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|Title:||Theoretical determination of the standard reduction potential of plastocyanin in vitro|
|Keywords:||Blue Copper Proteins|
|Publisher:||AMER CHEMICAL SOC|
|Citation:||JOURNAL OF PHYSICAL CHEMISTRY B, 108(23), 8007-8016|
|Abstract:||Quantum chemical QM/MM calculations have been performed on the copper-containing blue protein plastocyanin that is involved in the photosynthetic electron transfer. Crystallographic coordinates of the non-hydrogen atoms in the oxidized and reduced forms of poplar plastocyanin were obtained from the Protein Data Bank. The present work required calculations on the oxidized form that has a molecular structure independent of pH, and the reduced form with different structures at pH values 3.8 and 7. At pH 7, both the oxidized and reduced forms of the protein have distorted tetrahedral geometry for the copper-containing active site, the Cu atom being coordinated to two histidine, one cysteine, and one methionine residues. At pH 3.8, the active site of the reduced species is trigonally coordinated to one histidine, one cysteine, and one methionine residues. To optimize the geometry of the system while retaining the constraints of the protein backbone, the ONIOM methodology was adopted so as to treat the active site by the DFT-B3LYP method using the 6-31G basis set, whereas the geometries of the nearby residues as well as six neighboring water molecules were optimized by the MM/UFF method. Then atomic charges for the atoms of the protein (apart from those in the active site) were determined from DFT calculations separately for each amino acid residue using the STO-3G basis set. The atomic charges of the water molecules were computed by the DFT/6-31G(d) method. Finally, the electronic energies were recalculated by the ONIOM technique where the DFT-optimized active site was again treated at the 6-31G level of theory, whereas the rest of the protein, along with the solvent molecules near the active site, were treated by the Amber force field method using the calculated DFT charge on each atom. This treatment effectively allowed us to retain the steric constraints offered by the protein backbone during the optimization process, as well as the effects arising from the interaction of the protein dipoles and the bare charges on the protein with the atomic charges in the complex, thereby accommodating all electronic interactions such as charge-charge, charge-dipole, dipole-dipole, etc. The thermal energies of various oxidized and reduced forms were computed for a slightly simplified model of the active site (the part optimized in ONIOM) by using the DFT-B3LYP methodology. The effective radius of the globular protein plastocyanin was determined from the crystallographic data. The stability of each species arising from its interaction with medium was determined by explicitly calculating the Born charge-dielectric (water) interaction energy and, for the solvated proton, the Debye-Huckel energy of ion-ionic atmosphere interaction. The dielectric constant of water and plastocyanin were taken as 78.5 and 8.0, respectively. The interaction with the medium and the entropy changes are found to play a critical role in determining the reduction potential. The process of reduction of plastocyanin in an aqueous medium involves a very large reorganization of water molecules, and a large entropy change that cannot be computed readily. Hence, the entropy of reduction of plastocyanin was taken from experimental data that are available for pH 7. The free energy change was calculated for the reduction of plastocyanin in water and proton in water. From these values, the standard reduction potential was determined at pH 7. The calculated potential (376 +/- 38 mV) is in excellent agreement with the observed one (379 mV) for the radius of the globular protein 22.37 +/- 0.16 Angstrom. A similar calculation leads us to predict the entropy of reduction of plastocyanin at pH 3.8.|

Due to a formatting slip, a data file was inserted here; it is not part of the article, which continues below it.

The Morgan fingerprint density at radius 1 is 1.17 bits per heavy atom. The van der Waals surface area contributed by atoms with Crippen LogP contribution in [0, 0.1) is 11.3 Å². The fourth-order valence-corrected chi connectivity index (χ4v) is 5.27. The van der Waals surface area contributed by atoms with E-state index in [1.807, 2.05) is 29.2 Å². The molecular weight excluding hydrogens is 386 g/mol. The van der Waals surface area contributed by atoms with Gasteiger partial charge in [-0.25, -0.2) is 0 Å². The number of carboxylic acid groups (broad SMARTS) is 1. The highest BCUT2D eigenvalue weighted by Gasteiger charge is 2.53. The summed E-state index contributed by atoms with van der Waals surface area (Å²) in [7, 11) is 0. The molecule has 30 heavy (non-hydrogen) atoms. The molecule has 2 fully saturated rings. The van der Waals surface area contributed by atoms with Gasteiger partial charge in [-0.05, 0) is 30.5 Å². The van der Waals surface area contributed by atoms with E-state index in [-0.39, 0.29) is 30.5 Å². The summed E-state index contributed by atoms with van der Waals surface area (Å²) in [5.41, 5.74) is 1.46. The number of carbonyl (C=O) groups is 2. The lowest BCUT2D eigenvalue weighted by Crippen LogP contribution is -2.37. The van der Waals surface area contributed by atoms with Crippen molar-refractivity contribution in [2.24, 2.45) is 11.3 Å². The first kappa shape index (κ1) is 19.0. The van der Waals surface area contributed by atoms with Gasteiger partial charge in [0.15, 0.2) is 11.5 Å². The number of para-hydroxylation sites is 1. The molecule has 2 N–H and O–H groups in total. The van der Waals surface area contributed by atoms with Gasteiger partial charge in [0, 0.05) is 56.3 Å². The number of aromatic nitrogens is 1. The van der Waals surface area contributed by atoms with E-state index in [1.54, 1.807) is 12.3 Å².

|Appears in Collections:||Article|
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